ATLANTA, GEORGIA — United Airlines announced that it would resume its non-stop service between San Francisco and Melbourne with three weekly flights next month. The relaunch of the San Francisco - Melbourne route complements United's current service between Sydney and the airline's hubs in San Francisco and Los Angeles.

Upon the launch of the flights, United will be the only U.S. carrier to conduct non-stop flights from the United States to Melbourne.

"The fact that we retained daily passenger service to Australia throughout the lowest points of the pandemic – and were the only airline to do so – shows our commitment to Australia,"

said Patrick Quayle, senior vice president of international network and alliances at United.

"We are thrilled to resume our San Francisco to Melbourne service and see a bright future ahead for United, for Melbourne, and for US-Australia travel,"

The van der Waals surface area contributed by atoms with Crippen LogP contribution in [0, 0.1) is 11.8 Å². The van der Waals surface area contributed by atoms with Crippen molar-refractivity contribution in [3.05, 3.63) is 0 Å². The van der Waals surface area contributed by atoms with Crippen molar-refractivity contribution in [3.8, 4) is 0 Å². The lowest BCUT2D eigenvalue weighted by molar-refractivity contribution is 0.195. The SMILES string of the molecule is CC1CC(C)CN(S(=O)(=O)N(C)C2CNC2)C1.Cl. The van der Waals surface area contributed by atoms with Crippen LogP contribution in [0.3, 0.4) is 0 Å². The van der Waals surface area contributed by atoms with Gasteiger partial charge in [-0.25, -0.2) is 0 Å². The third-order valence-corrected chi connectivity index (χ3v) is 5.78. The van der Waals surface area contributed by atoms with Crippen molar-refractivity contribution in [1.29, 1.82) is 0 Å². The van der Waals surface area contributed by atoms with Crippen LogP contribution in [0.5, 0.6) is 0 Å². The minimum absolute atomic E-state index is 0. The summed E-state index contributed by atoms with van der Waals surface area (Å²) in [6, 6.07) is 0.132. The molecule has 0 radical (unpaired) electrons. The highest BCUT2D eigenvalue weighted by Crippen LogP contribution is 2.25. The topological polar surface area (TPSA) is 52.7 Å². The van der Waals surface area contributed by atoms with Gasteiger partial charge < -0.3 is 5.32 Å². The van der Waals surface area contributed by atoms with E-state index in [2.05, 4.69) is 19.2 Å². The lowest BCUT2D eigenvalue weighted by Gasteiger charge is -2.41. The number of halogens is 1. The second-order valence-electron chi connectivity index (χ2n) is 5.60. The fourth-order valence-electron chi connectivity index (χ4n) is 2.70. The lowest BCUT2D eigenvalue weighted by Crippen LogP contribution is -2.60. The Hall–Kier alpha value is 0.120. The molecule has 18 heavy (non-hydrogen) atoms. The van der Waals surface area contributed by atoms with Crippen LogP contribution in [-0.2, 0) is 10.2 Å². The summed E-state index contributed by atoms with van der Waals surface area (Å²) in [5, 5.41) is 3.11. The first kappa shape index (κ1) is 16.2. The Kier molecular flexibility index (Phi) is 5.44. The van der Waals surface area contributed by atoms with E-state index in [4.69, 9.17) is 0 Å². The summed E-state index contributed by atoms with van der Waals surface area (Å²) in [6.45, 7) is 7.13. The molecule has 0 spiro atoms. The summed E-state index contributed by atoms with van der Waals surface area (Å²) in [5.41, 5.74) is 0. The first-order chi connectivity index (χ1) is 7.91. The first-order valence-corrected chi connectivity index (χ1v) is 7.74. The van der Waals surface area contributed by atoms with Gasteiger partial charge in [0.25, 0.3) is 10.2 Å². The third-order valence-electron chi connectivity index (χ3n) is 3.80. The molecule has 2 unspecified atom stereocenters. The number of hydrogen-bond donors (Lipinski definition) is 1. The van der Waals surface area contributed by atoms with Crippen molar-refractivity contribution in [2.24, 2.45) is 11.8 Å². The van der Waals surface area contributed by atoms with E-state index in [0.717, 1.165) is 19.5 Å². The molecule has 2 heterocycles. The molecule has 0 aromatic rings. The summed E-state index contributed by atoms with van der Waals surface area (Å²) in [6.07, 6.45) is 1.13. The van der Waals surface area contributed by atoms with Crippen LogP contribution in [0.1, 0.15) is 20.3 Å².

Mr. Quayle added. Australia opened its borders to international travelers in February after nearly two years of closure during the pandemic. United has recently announced a partnership with Virgin Australia, which offer further connectivity to top Australian destinations with suitable one-stop flights.

United said that it had worked closely with the Victorian government for the revival San Francisco - Melbourne route, which will pave the way for more collaboration with the local authorities as travel demand for destinations in Australia continues to grow.

"We're backing more direct international flights to Melbourne because we know the critical role they play in supporting Victorian businesses and creating jobs,"

said Martin Pakula, Victorian Minister for Industry Support and Recovery.

"Having more direct flights from the U.S. means it is even easier for visitors to come to Victoria and enjoy everything we are famous for – whether that's our major sporting events, food scene, or cultural institutions," Pakula added.

United first began direct flights between Los Angeles and Melbourne in 2014 and then added the San Francisco - Melbourne route in 2019, just before the start of the pandemic.